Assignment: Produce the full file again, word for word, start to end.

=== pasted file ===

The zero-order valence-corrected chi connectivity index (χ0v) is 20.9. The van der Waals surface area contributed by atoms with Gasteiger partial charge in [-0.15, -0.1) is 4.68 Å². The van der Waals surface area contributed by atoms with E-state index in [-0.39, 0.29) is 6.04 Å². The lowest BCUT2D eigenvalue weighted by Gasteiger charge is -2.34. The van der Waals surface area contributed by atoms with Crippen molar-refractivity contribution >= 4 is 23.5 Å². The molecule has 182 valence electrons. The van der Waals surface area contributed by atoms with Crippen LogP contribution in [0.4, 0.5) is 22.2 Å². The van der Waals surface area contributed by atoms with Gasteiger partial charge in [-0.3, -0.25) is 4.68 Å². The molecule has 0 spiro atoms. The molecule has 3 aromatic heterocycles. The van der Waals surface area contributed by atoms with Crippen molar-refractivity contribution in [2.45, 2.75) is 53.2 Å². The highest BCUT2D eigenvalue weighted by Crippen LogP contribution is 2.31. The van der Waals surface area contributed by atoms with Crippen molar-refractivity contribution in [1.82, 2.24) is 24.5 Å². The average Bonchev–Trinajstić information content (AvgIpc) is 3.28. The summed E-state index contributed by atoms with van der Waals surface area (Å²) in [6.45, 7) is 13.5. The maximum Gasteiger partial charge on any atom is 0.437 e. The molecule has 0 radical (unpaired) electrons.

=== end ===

The zero-order valence-corrected chi connectivity index (χ0v) is 20.9. The van der Waals surface area contributed by atoms with Gasteiger partial charge in [-0.15, -0.1) is 4.68 Å². The van der Waals surface area contributed by atoms with E-state index in [-0.39, 0.29) is 6.04 Å². The lowest BCUT2D eigenvalue weighted by Gasteiger charge is -2.34. The van der Waals surface area contributed by atoms with Crippen molar-refractivity contribution >= 4 is 23.5 Å². The molecule has 182 valence electrons. The van der Waals surface area contributed by atoms with Crippen LogP contribution in [0.4, 0.5) is 22.2 Å². The van der Waals surface area contributed by atoms with Gasteiger partial charge in [-0.3, -0.25) is 4.68 Å². The molecule has 0 spiro atoms. The molecule has 3 aromatic heterocycles. The van der Waals surface area contributed by atoms with Crippen molar-refractivity contribution in [2.45, 2.75) is 53.2 Å². The highest BCUT2D eigenvalue weighted by Crippen LogP contribution is 2.31. The van der Waals surface area contributed by atoms with Crippen molar-refractivity contribution in [1.82, 2.24) is 24.5 Å². The average Bonchev–Trinajstić information content (AvgIpc) is 3.28. The summed E-state index contributed by atoms with van der Waals surface area (Å²) in [6.45, 7) is 13.5. The maximum Gasteiger partial charge on any atom is 0.437 e. The molecule has 0 radical (unpaired) electrons.